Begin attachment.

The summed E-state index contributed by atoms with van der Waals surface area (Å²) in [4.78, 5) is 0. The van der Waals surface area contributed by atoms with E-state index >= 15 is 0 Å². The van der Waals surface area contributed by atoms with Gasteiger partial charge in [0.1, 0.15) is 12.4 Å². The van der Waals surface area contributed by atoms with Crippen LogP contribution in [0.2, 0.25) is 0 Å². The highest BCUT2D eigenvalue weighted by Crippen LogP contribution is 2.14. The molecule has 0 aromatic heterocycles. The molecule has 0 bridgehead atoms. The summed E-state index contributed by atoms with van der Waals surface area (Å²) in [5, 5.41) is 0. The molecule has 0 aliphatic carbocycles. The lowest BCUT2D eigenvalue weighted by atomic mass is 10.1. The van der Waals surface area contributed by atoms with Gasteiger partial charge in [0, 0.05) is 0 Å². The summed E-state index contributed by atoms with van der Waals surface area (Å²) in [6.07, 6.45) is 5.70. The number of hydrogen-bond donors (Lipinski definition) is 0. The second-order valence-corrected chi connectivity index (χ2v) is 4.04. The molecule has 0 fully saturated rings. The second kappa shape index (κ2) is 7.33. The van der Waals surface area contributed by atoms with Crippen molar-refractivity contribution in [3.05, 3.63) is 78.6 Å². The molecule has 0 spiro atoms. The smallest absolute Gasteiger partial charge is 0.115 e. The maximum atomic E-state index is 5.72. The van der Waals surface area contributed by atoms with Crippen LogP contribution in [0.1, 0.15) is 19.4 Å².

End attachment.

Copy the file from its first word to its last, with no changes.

The summed E-state index contributed by atoms with van der Waals surface area (Å²) in [4.78, 5) is 0. The van der Waals surface area contributed by atoms with E-state index >= 15 is 0 Å². The van der Waals surface area contributed by atoms with Gasteiger partial charge in [0.1, 0.15) is 12.4 Å². The van der Waals surface area contributed by atoms with Crippen LogP contribution in [0.2, 0.25) is 0 Å². The highest BCUT2D eigenvalue weighted by Crippen LogP contribution is 2.14. The molecule has 0 aromatic heterocycles. The molecule has 0 bridgehead atoms. The summed E-state index contributed by atoms with van der Waals surface area (Å²) in [5, 5.41) is 0. The molecule has 0 aliphatic carbocycles. The lowest BCUT2D eigenvalue weighted by atomic mass is 10.1. The van der Waals surface area contributed by atoms with Gasteiger partial charge in [0, 0.05) is 0 Å². The summed E-state index contributed by atoms with van der Waals surface area (Å²) in [6.07, 6.45) is 5.70. The number of hydrogen-bond donors (Lipinski definition) is 0. The second-order valence-corrected chi connectivity index (χ2v) is 4.04. The molecule has 0 fully saturated rings. The second kappa shape index (κ2) is 7.33. The van der Waals surface area contributed by atoms with Crippen molar-refractivity contribution in [3.05, 3.63) is 78.6 Å². The molecule has 0 spiro atoms. The smallest absolute Gasteiger partial charge is 0.115 e. The maximum atomic E-state index is 5.72. The van der Waals surface area contributed by atoms with Crippen LogP contribution in [0.1, 0.15) is 19.4 Å².